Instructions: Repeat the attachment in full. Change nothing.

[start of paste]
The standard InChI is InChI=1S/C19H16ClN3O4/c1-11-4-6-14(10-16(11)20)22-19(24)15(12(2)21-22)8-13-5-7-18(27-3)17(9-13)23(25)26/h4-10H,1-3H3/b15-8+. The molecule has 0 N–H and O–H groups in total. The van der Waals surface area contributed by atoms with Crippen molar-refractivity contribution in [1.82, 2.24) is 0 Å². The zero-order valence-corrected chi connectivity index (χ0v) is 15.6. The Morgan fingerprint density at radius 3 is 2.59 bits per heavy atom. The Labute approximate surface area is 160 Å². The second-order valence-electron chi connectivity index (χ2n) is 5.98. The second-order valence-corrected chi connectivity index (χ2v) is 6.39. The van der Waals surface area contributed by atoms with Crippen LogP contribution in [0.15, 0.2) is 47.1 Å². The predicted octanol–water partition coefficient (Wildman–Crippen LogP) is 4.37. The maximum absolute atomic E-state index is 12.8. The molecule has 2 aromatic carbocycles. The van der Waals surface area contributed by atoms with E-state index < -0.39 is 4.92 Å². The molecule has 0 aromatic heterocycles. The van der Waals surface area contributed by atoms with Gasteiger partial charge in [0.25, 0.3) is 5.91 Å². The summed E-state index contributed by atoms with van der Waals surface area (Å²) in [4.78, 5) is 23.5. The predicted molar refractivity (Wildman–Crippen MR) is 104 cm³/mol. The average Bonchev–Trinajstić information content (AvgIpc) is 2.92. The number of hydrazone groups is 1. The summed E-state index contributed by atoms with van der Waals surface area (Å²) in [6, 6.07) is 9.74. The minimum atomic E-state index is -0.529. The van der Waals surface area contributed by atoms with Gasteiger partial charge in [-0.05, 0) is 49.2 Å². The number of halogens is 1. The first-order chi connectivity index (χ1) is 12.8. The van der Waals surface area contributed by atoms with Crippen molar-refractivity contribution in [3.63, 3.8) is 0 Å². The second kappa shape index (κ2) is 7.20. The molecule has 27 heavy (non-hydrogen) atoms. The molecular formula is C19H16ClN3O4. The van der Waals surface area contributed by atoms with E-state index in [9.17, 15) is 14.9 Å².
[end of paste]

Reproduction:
The standard InChI is InChI=1S/C19H16ClN3O4/c1-11-4-6-14(10-16(11)20)22-19(24)15(12(2)21-22)8-13-5-7-18(27-3)17(9-13)23(25)26/h4-10H,1-3H3/b15-8+. The molecule has 0 N–H and O–H groups in total. The van der Waals surface area contributed by atoms with Crippen molar-refractivity contribution in [1.82, 2.24) is 0 Å². The zero-order valence-corrected chi connectivity index (χ0v) is 15.6. The Morgan fingerprint density at radius 3 is 2.59 bits per heavy atom. The Labute approximate surface area is 160 Å². The second-order valence-electron chi connectivity index (χ2n) is 5.98. The second-order valence-corrected chi connectivity index (χ2v) is 6.39. The van der Waals surface area contributed by atoms with Crippen LogP contribution in [0.15, 0.2) is 47.1 Å². The predicted octanol–water partition coefficient (Wildman–Crippen LogP) is 4.37. The maximum absolute atomic E-state index is 12.8. The molecule has 2 aromatic carbocycles. The van der Waals surface area contributed by atoms with E-state index < -0.39 is 4.92 Å². The molecule has 0 aromatic heterocycles. The van der Waals surface area contributed by atoms with Gasteiger partial charge in [0.25, 0.3) is 5.91 Å². The summed E-state index contributed by atoms with van der Waals surface area (Å²) in [4.78, 5) is 23.5. The predicted molar refractivity (Wildman–Crippen MR) is 104 cm³/mol. The average Bonchev–Trinajstić information content (AvgIpc) is 2.92. The number of hydrazone groups is 1. The summed E-state index contributed by atoms with van der Waals surface area (Å²) in [6, 6.07) is 9.74. The minimum atomic E-state index is -0.529. The van der Waals surface area contributed by atoms with Gasteiger partial charge in [-0.05, 0) is 49.2 Å². The number of halogens is 1. The first-order chi connectivity index (χ1) is 12.8. The van der Waals surface area contributed by atoms with Crippen molar-refractivity contribution in [3.63, 3.8) is 0 Å². The second kappa shape index (κ2) is 7.20. The molecule has 27 heavy (non-hydrogen) atoms. The molecular formula is C19H16ClN3O4. The van der Waals surface area contributed by atoms with E-state index in [9.17, 15) is 14.9 Å².